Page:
Outdoor Wiring Guidelines

TANAKA Juuyoh/FlickrOutdoor wiring is fairly similar to indoor wiring, with a couple of key differences. Outdoors, you have to protect all wiring and electrical devices from water and even excessive dampness. You do some of this indoors -- in kitchens and bathrooms for example -- but outdoors it's more comprehensive. You also have to protect outdoor wiring (and yourself) from run-ins with shovels, lawnmowers and other potential causes of a bad short circuit. Whether you're powering up an outdoor living room, a shed or a landscape lighting system, here's a general guide to your basic installation considerations.

Line-voltage and low-voltage

Line-voltage describes standard 120-volt household circuitry, the same wiring that powers everything in your house apart from 240-volt appliances, such as an electric range or central AC. In an outdoor wiring application, you use line-voltage circuits to power receptacles (outlets) and standard light fixtures.

Low-voltage wiring is found on most conventional landscape lighting systems. While these systems plug into a standard (line-voltage) outdoor receptacle, they have a transformer that "steps down" the voltage to the wires supplying the lights. This means that installing low-voltage outdoor wiring is relatively easy and often is done by homeowners (the system manufacturer should provide detailed installation instructions).

Wiring close to the house

For an outdoor living and entertaining space on a patio or attached deck, you might need only a receptacle or two, as well as some lighting (standard or low-voltage or both). For this kind of outdoor wiring, you probably can tap into an existing indoor circuit. If no circuit is available, or if adding new devices might overload the circuit, you'll have to run a new circuit from the breaker box. Chances are this can be done through the house, making installation easier.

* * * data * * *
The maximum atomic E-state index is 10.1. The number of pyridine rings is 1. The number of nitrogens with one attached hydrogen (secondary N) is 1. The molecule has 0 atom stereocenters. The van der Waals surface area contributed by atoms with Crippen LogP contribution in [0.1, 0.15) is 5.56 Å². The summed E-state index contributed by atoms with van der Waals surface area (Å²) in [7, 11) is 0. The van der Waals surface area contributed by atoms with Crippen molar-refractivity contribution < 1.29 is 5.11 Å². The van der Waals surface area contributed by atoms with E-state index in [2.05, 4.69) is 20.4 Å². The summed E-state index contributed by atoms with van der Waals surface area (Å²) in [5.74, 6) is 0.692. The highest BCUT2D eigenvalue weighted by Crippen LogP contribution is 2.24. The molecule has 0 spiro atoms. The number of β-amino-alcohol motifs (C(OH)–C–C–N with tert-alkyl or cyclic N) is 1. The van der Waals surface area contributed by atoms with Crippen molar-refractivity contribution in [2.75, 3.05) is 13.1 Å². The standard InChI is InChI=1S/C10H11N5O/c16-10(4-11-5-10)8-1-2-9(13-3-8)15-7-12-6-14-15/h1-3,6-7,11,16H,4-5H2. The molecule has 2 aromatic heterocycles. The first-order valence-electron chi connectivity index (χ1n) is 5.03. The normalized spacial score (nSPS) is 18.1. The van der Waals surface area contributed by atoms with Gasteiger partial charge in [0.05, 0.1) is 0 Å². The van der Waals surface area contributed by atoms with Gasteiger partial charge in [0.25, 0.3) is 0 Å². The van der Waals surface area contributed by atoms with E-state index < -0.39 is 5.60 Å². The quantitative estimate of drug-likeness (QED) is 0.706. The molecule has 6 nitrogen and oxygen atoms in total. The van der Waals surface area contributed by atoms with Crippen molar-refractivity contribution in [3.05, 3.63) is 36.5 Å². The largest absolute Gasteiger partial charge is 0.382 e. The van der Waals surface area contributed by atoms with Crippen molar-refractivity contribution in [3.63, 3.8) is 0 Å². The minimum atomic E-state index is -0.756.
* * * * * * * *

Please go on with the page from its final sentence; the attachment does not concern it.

Wiring away from the house

Supplying power to a remote outdoor living space or an outbuilding often calls for a new, dedicated circuit with an underground cable. This is simpler than it sounds, but it does require a permit and careful adherence to the local building code. Typically you'll need to hire a licensed electrician. Once the main supply cable is installed, it can provide power to outdoor receptacles and light fixtures. Most codes specify 20-amp service for outdoor circuits, which is plenty of power for several devices.  

The right devices

Safety is critical with any wiring but is especially so with outdoor wiring. All receptacles must be GFCI (Ground-Fault Circuit-Interrupter)-protected, with either a GFCI receptacle or a GFCI breaker. Receptacles also should have a cover: One type seals the outlet from rain when not in use; another type has a plastic cover that shields the outlet's face even with cords plugged in. Line-voltage light fixtures must be rated for "damp location" if they're protected by a patio roof or eave. They must be rated for "wet location" if they're exposed to the weather. All surface-mounted electrical boxes must be watertight.

Outdoor wireless lighting

If you'd rather not bother running wiring throughout your yard to cut down on the cost for an outdoor lighting system or outbuilding, you have a couple of easy options. Solar landscape lights are self-contained little power plants with their own solar panels, storage batteries and lights controlled by a photocell switch (turns the light on only when it's dark). Pretty amazing, especially considering they cost about $3 to $5 apiece. As for outbuildings and other areas that need overhead lighting, the easy wireless option is to install a battery-powered LED light fixture. Many of these have motion-activated switches and photocells so they turn on automatically and only when they're needed.

Philip Schmidt writes for Networx.com.

Updated July 31, 2018.

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